When is the best time of year to transplant a rose?

shelia__greenthumb(6)November 23, 2011

I need to transplant my rose to a better place in my yard,

so it can get more sun per day. Should I wait until

spring or late fall? Thanks for your advice. The rose

is 2 years old and never grew more than 1 foot.

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roseseek

Depending upon climate, it can actually be done any time of year. I had a friend in the high desert here in SoCal who moved hers regularly, any time of the year and she never lost any of them. Keeping them properly moist is the key. If your area doesn't freeze hard, I've had the best successes doing it just before a period of rain so Nature settled it in and kept it hydrated for me.

When is it suggested for you to plant bare roots in your area? When transplanting a rose, you can elect to either retain as large a root mass as possible or comfortable for you to move, or literally bare root it. Either way, it's usually best to balance the top growth to the size of the resulting root area. You don't want three feet of canes and leaves if you have only been able to move a foot of roots. If your garden remains warm and drier when you move it, consider mounding soil over the top of the plant, allowing the top few inches to protrude from the damp soil until new growth begins, then gradually remove the soil to expose the canes. If you're getting colder and wetter, that shouldn't be necessary, unless that's how you winter protect your roses. Good luck! Kim

    Bookmark   November 23, 2011 at 3:58PM
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michaelg(7a NC Mts)

Very early spring before any growth begins is probably best, but it's usually successful to transplant around Dec. 1 after hard freezes have stopped all growth. In fall/early winter you are less busy and the soil can be in better condition for working. I usually remove the leaves if any seem to be still functioning. However, if you should have unseasonably warm weather in December, the transplanted rose may try to grow out, to its detriment.

Growing only one foot in two years suggests there may be something more wrong than lack of sunlight (pH? watering?).

    Bookmark   November 23, 2011 at 4:03PM
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dublinbay z6 (KS)

I don't know if there is any best time, but I always think it is late winter/very early spring while the plant is still dormant--and doesn't know it is being moved. At least that is when I prefer to do that in my Zone 6 (midwest)--but I must confess to transplanting a couple roses this past midsummer in 90 degree heat. They moved fine and are happy, so maybe the "when" doesn't make that much difference. Not sure why, but I've never had much confidence in fall transplanting, however--I'd be afraid that the roots would not have settled in and started growing enough to get the rose through the cold winter storms.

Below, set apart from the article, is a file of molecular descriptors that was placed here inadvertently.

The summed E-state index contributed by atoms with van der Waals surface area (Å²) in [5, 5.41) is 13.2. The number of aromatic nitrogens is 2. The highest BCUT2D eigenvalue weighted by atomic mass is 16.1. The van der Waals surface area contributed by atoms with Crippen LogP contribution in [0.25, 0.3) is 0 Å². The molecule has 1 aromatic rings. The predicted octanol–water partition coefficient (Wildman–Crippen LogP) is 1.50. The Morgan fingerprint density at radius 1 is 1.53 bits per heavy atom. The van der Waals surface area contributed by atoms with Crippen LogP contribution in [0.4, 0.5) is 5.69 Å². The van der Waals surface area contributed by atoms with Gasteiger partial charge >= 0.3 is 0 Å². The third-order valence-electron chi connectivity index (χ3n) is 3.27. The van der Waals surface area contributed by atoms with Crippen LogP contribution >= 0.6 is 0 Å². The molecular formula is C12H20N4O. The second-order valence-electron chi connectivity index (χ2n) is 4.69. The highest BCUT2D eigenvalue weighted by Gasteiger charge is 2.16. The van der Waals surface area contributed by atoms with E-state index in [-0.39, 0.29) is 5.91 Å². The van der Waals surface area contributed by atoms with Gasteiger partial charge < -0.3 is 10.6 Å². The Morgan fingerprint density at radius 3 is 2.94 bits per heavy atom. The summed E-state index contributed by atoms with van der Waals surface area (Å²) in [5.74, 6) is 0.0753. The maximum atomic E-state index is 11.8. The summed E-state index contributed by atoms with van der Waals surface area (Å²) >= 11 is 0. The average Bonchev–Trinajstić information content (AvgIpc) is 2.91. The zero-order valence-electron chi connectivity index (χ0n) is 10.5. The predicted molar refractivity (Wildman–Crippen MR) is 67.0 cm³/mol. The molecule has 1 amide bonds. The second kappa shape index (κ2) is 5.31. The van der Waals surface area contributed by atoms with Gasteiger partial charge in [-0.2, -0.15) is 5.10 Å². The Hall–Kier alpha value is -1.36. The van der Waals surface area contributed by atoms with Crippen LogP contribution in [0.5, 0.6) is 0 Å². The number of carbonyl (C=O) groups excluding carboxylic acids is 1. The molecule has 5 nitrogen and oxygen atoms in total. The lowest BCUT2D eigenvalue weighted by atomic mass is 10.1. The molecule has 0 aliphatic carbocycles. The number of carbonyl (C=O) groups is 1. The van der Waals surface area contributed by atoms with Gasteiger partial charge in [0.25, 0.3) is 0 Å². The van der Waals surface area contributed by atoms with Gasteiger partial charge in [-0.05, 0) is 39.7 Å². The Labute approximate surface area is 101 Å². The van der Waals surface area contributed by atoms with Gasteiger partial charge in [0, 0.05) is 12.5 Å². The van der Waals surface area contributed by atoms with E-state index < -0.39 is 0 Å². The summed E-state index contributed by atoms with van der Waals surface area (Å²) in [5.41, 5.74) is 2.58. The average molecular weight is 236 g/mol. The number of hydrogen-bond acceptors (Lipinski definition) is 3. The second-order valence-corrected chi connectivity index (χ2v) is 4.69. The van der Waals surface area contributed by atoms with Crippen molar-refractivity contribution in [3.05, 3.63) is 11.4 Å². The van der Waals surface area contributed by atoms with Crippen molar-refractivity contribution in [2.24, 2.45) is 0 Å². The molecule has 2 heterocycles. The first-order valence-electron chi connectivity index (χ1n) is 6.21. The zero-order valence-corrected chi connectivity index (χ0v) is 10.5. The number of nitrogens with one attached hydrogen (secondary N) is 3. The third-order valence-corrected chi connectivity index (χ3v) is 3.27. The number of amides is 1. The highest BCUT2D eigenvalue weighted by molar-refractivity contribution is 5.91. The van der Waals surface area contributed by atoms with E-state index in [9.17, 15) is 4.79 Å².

I'd say, make sure the plant is well-watered the day before--easier to dig up and move. And have the other hole already dug so that you can slip the transplant right in.

Good luck.

Kate

    Bookmark   November 23, 2011 at 8:25PM
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michaelg(7a NC Mts)

Most roses/rootstocks have coarse fleshy roots and then very fine feeder roots which tend to break in transplanting. It is hard to get a solid root ball. Problems in transplanting occur when the few remaining fine roots cannot supply enough water to replace the water lost through leaves, so that the plant wilts or can even die of dehydration.

If the plant is dormant or leafless when transplanted, there will be hardly any moisture loss. The coarse roots will generate new feeder roots when the soil temperature is above 40. When the plant senses it is well supplied with moisture, and conditions are warm enough, it will produce new leaves. This new growth (roots and leaves) is fueled by energy (carbs) stored in the canes and fleshy roots. This stored energy is quite limited, so you don't want the new growth coming out on the verge of winter when it will be killed and the plant will be left depleted of energy. Ideally, when transplanting in late fall, you want the plant to remain dormant until March or April.

So the things to guard against are (a) dehydration in summer and (b) unwanted growth in late fall or winter.

But it's true that skilled gardeners can transplant just about any time the ground isn't frozen.

    Bookmark   November 24, 2011 at 11:51AM
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seil zone 6b MI

I'd wait for early spring. I don't like to disturb anything just before winter sets in. In the spring when it starts to show some fattening of the leaf buds is when I do mine. It's beginning to wake and you can move it and it will then establish and begin to grow right away in it's new spot.

    Bookmark   November 24, 2011 at 2:02PM
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zack_lau

While mounding with soil is a good idea, I find it more practical to wrap roses with burlap for the winter. Unlike soil, it doesn't freeze solid in our climate, so it can be added whenever the rose isn't covered with snow. A snow covered rose IS protected from winter and doesn't need any extra help.

    Bookmark   December 1, 2011 at 7:27AM
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cambel(z6-7a DC)

I have done it all times of the year, however I have had the best luck doing it in late winter when the rose is dormant. When I've done it in summer, I get a leaf droop that can last a few days up to a week or two.

    Bookmark   December 1, 2011 at 12:09PM
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